The Most Dangerous Game


Richard Connell

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The Most Dangerous Game Summary

On an especially dark night, Sanger Rainsford and his friend Whitney are sailing on a yacht heading to the Amazon to hunt jaguars. Whitney explains to Rainsford the superstition surrounding an ominous place they are passing called Ship-Trap Island. Between remarks about the island, the two men argue about whether animals experience thoughts and feelings, and Rainsford concludes that animals understand nothing and that living creatures are divided into hunters and prey.

Later that night, Rainsford hears gunshots in the distance and falls overboard while trying to investigate. He swims to the mysterious island, and the next morning, he finds blood-stained weeds and signs of a hunter, indicating that the island is inhabited. Walking along the jungle’s edge, he unexpectedly comes upon an enormous mansion. Rainsford knocks on the front door and meets a huge man armed with a pistol. An older, very elegant man appears and introduces himself as General Zaroff and the large man as Ivan, his servant who is deaf and mute. Zaroff recognizes Rainsford’s name and welcomes the celebrated hunter into his home.

Over an elaborate dinner, Rainsford and Zaroff bond over their love of hunting. Zaroff explains how integral hunting is to his identity, but says it became dull because it was too easy, so he “invented” a new animal to hunt. After Rainsford presses him, Zaroff explains that he prefers to hunt humans, because unlike animals, humans can reason and are therefore more dangerous and exciting to hunt. Shocked, Rainsford insists that Zaroff is committing murder and refuses his invitation to participate in the manhunt.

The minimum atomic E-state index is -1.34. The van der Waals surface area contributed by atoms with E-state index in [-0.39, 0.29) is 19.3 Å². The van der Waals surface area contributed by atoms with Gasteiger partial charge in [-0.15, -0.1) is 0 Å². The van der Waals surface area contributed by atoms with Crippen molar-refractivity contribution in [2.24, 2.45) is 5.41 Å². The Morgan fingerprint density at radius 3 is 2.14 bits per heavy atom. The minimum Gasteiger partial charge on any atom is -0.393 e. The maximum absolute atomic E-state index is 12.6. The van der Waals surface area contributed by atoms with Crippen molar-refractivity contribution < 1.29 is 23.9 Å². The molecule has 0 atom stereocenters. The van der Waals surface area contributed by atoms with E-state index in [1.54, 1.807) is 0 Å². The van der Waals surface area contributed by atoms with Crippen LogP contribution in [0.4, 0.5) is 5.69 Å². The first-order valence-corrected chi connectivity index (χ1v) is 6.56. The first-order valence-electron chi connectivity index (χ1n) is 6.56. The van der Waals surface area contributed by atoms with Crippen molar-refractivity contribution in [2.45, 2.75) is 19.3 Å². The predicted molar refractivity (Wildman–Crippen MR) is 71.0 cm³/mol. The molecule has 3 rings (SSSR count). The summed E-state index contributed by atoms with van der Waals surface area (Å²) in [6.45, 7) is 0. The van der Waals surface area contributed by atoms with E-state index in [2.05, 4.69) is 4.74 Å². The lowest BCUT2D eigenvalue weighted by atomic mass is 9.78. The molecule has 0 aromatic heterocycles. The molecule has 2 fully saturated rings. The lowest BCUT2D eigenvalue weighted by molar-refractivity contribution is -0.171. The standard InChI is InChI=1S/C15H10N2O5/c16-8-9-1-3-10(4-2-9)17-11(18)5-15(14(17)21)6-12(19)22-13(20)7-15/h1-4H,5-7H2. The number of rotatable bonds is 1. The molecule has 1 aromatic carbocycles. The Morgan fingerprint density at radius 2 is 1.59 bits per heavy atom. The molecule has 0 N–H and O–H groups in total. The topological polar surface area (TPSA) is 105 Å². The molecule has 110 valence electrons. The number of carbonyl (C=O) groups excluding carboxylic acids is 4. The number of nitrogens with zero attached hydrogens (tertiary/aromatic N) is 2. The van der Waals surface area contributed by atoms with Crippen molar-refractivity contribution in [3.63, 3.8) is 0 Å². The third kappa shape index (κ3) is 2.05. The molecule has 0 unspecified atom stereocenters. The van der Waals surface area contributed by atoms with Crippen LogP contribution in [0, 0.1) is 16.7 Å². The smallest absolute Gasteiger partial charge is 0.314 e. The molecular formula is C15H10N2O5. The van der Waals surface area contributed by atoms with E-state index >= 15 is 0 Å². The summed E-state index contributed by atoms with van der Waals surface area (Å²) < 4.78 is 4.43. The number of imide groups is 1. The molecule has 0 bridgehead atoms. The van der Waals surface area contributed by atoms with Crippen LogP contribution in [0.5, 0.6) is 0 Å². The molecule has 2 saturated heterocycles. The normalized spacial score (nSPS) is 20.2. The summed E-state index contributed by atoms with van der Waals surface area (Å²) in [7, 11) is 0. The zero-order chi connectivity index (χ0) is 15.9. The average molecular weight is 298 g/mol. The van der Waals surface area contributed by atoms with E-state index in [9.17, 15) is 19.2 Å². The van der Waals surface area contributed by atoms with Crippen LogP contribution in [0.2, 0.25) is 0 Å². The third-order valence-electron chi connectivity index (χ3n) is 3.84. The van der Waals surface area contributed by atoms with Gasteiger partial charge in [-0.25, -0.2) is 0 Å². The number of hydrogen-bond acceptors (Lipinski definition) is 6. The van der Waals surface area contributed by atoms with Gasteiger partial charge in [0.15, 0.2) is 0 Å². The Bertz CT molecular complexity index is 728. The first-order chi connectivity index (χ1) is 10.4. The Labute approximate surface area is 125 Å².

Still trying to win over Rainsford, Zaroff explains the game. He gives his “prey” hunting clothes, a supply of food, a hunting knife, and a three-hour head start. He follows with a small pistol, and if the hunted man eludes the general for three days, he wins. The man can choose to participate in his game or be handed over to Ivan, a professional torturer. Disgusted, Rainsford excuses himself for the evening, and Zaroff leaves for his nightly hunt.

The next day, Rainsford demands to leave the island immediately, but Zaroff insists they will hunt that night. Rainsford refuses to hunt, but eventually concedes when Zaroff gives him the choice between being hunted or being given to Ivan. Zaroff leaves for a nap, and Rainsford races off into the jungle.

Despite Rainsford’s three-hour lead and efforts to cover his trail, Zaroff finds his hiding spot almost at once, but then immediately leaves. Rainsford realizes that Zaroff is toying with him, and experiences true terror for the first time in his life. Running further into the jungle, Rainsford stops to craft a trap out of a dead tree and succeeds in injuring Zaroff and buying himself more time.

Plodding on through the night, Rainsford accidently steps into quicksand. The soft ground inspires him to make a large pit with pointed sticks at the bottom, but the trap only claims a hunting dog. Zaroff goes home to rest, promising to return with the whole pack of hunting dogs.

At daybreak, Rainsford wakes to the sound of baying dogs and sees Zaroff and Ivan drawing nearer. He quickly creates another trap and then runs, understanding now how a hunted animal feels. Looking back, he sees that Zaroff remains standing, but the booby-trap has apparently killed Ivan. Reaching the edge of the jungle, Rainsford sees the mansion across the cove and jumps into the water. Zaroff returns home, thinking Rainsford jumped to this death.

While eating dinner that evening, Zaroff feels annoyed about having to replace Ivan and that Rainsford didn’t stick around to fight or be killed. After locking his bedroom door for the night, Zaroff turns to see Rainsford standing next to his bed. Zaroff demands to know how Rainsford got there. Rainsford says he swam. Zaroff congratulates Rainsford on winning the game, but Rainsford refuses the victory and tells Zaroff to ready himself. The story closes with Rainsford deciding that he had never slept in a better bed.